Category: "Hair ice"

The Curious World of Ice and Snow: Part 3 of 3

February 8th, 2020

These 14 slides are the final (third) section of my Science Cafe talk. (Plus two slides added as an introduction.) As in the previous section (previous post), this section mostly has ice forms that come from the melt, but the ice shapes here are a little "hairier". And at the end we return to forms influenced by the vapor. As with all these forms, I doubt any could have been predicted before their discovery. Nature is complicated, so Nature surprises us.


The Curious World of Ice and Snow: Part 3 of 3


Click on any image to enlarge it.

As before, the green font below shows the content of this section. The first five cases involve melt flow along surfaces and in narrow pores. Remember that melt is another name for liquid. (The term melt is more accurate though, as it implies pure water, whereas liquid could be water mixed with any solute. For example, salt water is a liquid, but it is not melt.) As mentioned in part 2, their formation from the melt means that they tend to grow relatively fast and large.

The Curious World of Ice and Snow: Part 3 of 3



First up is perhaps the most common. Do you know what is going on when the ground becomes crunchy?


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The Curious World of Ice and Snow: Part 2 of 3

February 8th, 2020

As I mention in Part 1, these are slides I gave for a Science Cafe discussion session in 2012. This section focuses on ice that forms directly from the melt, that is, the liquid phase. Contrast these cases with those in part 1 in which the ice grew from the vapor. Some of these cases might seem a little familiar, but many ought to seem downright bizarre.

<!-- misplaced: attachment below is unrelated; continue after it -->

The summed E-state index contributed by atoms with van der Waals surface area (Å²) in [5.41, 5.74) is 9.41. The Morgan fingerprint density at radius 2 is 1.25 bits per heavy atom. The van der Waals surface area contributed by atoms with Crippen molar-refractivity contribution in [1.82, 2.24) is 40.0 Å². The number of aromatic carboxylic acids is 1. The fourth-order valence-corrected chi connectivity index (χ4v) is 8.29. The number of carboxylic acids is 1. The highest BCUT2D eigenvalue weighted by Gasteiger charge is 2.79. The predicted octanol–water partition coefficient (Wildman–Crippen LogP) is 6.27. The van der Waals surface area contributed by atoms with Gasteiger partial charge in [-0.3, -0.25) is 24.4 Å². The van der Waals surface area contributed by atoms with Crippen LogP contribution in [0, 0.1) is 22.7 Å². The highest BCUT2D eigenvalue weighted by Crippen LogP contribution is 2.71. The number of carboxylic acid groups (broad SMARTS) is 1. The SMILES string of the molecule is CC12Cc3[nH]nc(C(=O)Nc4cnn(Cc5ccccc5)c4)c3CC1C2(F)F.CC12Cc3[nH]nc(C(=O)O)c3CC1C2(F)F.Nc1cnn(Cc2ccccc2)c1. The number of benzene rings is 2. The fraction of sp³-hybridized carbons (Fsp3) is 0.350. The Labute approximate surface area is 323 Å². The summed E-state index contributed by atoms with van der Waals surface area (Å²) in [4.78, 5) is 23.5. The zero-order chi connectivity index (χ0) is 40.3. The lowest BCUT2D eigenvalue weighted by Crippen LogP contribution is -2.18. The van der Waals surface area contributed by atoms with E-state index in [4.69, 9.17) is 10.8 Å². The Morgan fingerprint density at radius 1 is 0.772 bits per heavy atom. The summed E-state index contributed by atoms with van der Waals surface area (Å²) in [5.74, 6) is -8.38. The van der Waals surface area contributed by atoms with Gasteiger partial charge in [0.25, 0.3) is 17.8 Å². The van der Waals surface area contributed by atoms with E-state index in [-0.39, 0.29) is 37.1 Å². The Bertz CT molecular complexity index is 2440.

The Curious World of Ice and Snow: Part 2 of 3


As always, click on an image to enlarge it.


The contents here are emphasized in green font below. The underlying difference between ice growth from vapor and from melt is that the melt is much denser. The higher density means that vastly more water molecules can impinge on the ice surface in a given time and area. This higher impingement usually means faster growth and larger crystals, but the way that the melt reaches the crystal influences the form, and the result is not always so obvious. In fact, I would even say that it is never obvious.

The Curious World of Ice and Snow: Part 2 of 3



OK then, let's get right back into it.


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Lots of Hair Ice

December 19th, 2014

My older sister sent me this photo on a recent morning.


This is hair ice growing from an alder tree. All of it grew overnight, formed when liquid water near the outer trunk surface (beneath the bark) froze. This creates an ice front in each pore-like structure. Water inside the trunk flowed out to the ice front, pushing each hair-like strand of ice outward.

It probably does not get as cold under bark unless the bark is partly peeled off, so the hair ice comes out of bare spots in the trunk, as shown in the photo above. The air temperature got down to 26 F that night, and the tree was next to a dirt road, and thus partly exposed to the sky.

Like the needle ice that grows out of the ground, it grows relatively fast, producing relatively long hairs. From another spot, down near a meadow:


--JN

Hair Ice on Wood and Pavement

January 16th, 2013

The morning after a rapid cool-down, I found hair ice on an alder log.


From a distance, it looked unnaturally white, like it was a bit of discarded cotton or white paper, but the closer I got to it, the more incredible it seemed.

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